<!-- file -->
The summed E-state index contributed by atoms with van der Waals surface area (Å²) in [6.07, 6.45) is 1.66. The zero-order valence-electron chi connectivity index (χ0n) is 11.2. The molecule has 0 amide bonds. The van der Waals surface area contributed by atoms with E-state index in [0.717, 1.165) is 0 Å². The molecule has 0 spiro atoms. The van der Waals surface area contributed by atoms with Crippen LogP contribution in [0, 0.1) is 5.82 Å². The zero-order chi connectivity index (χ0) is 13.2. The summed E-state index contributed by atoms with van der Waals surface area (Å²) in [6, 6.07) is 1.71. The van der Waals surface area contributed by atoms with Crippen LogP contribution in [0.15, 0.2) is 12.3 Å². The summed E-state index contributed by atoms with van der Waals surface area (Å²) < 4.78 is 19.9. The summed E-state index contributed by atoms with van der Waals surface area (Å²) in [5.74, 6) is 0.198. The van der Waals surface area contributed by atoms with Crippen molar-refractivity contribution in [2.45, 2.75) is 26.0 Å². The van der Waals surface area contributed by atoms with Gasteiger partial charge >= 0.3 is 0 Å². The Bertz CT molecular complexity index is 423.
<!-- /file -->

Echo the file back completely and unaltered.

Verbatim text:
The summed E-state index contributed by atoms with van der Waals surface area (Å²) in [6.07, 6.45) is 1.66. The zero-order valence-electron chi connectivity index (χ0n) is 11.2. The molecule has 0 amide bonds. The van der Waals surface area contributed by atoms with E-state index in [0.717, 1.165) is 0 Å². The molecule has 0 spiro atoms. The van der Waals surface area contributed by atoms with Crippen LogP contribution in [0, 0.1) is 5.82 Å². The zero-order chi connectivity index (χ0) is 13.2. The summed E-state index contributed by atoms with van der Waals surface area (Å²) in [6, 6.07) is 1.71. The van der Waals surface area contributed by atoms with Crippen LogP contribution in [0.15, 0.2) is 12.3 Å². The summed E-state index contributed by atoms with van der Waals surface area (Å²) < 4.78 is 19.9. The summed E-state index contributed by atoms with van der Waals surface area (Å²) in [5.74, 6) is 0.198. The van der Waals surface area contributed by atoms with Crippen molar-refractivity contribution in [2.45, 2.75) is 26.0 Å². The van der Waals surface area contributed by atoms with Gasteiger partial charge >= 0.3 is 0 Å². The Bertz CT molecular complexity index is 423.